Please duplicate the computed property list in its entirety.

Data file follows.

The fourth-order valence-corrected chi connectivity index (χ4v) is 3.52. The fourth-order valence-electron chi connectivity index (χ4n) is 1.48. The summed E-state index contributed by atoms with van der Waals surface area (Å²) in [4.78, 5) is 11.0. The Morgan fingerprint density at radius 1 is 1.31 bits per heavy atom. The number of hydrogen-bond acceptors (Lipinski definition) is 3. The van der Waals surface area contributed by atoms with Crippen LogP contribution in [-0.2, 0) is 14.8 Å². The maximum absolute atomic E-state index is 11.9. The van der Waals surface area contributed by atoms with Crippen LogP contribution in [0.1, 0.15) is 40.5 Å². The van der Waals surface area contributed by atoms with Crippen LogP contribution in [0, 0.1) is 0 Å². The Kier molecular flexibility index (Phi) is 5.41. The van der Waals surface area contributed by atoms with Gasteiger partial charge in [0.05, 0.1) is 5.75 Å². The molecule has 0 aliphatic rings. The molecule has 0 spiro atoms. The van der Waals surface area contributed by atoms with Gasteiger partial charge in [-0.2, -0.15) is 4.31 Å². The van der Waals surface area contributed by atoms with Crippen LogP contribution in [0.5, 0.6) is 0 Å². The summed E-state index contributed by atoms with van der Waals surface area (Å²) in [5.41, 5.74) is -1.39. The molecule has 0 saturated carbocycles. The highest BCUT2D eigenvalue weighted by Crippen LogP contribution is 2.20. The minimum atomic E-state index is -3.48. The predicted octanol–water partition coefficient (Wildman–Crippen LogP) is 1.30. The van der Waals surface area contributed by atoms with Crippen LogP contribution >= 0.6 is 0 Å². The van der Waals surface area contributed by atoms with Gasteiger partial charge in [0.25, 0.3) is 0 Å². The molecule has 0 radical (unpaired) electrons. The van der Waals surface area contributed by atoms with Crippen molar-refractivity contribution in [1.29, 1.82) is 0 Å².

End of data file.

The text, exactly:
The fourth-order valence-corrected chi connectivity index (χ4v) is 3.52. The fourth-order valence-electron chi connectivity index (χ4n) is 1.48. The summed E-state index contributed by atoms with van der Waals surface area (Å²) in [4.78, 5) is 11.0. The Morgan fingerprint density at radius 1 is 1.31 bits per heavy atom. The number of hydrogen-bond acceptors (Lipinski definition) is 3. The van der Waals surface area contributed by atoms with Crippen LogP contribution in [-0.2, 0) is 14.8 Å². The maximum absolute atomic E-state index is 11.9. The van der Waals surface area contributed by atoms with Crippen LogP contribution in [0.1, 0.15) is 40.5 Å². The van der Waals surface area contributed by atoms with Crippen LogP contribution in [0, 0.1) is 0 Å². The Kier molecular flexibility index (Phi) is 5.41. The van der Waals surface area contributed by atoms with Gasteiger partial charge in [0.05, 0.1) is 5.75 Å². The molecule has 0 aliphatic rings. The molecule has 0 spiro atoms. The van der Waals surface area contributed by atoms with Gasteiger partial charge in [-0.2, -0.15) is 4.31 Å². The van der Waals surface area contributed by atoms with Crippen LogP contribution in [0.5, 0.6) is 0 Å². The summed E-state index contributed by atoms with van der Waals surface area (Å²) in [5.41, 5.74) is -1.39. The molecule has 0 saturated carbocycles. The highest BCUT2D eigenvalue weighted by Crippen LogP contribution is 2.20. The minimum atomic E-state index is -3.48. The predicted octanol–water partition coefficient (Wildman–Crippen LogP) is 1.30. The van der Waals surface area contributed by atoms with Crippen LogP contribution >= 0.6 is 0 Å². The van der Waals surface area contributed by atoms with Gasteiger partial charge in [0.25, 0.3) is 0 Å². The molecule has 0 radical (unpaired) electrons. The van der Waals surface area contributed by atoms with Crippen molar-refractivity contribution in [1.29, 1.82) is 0 Å².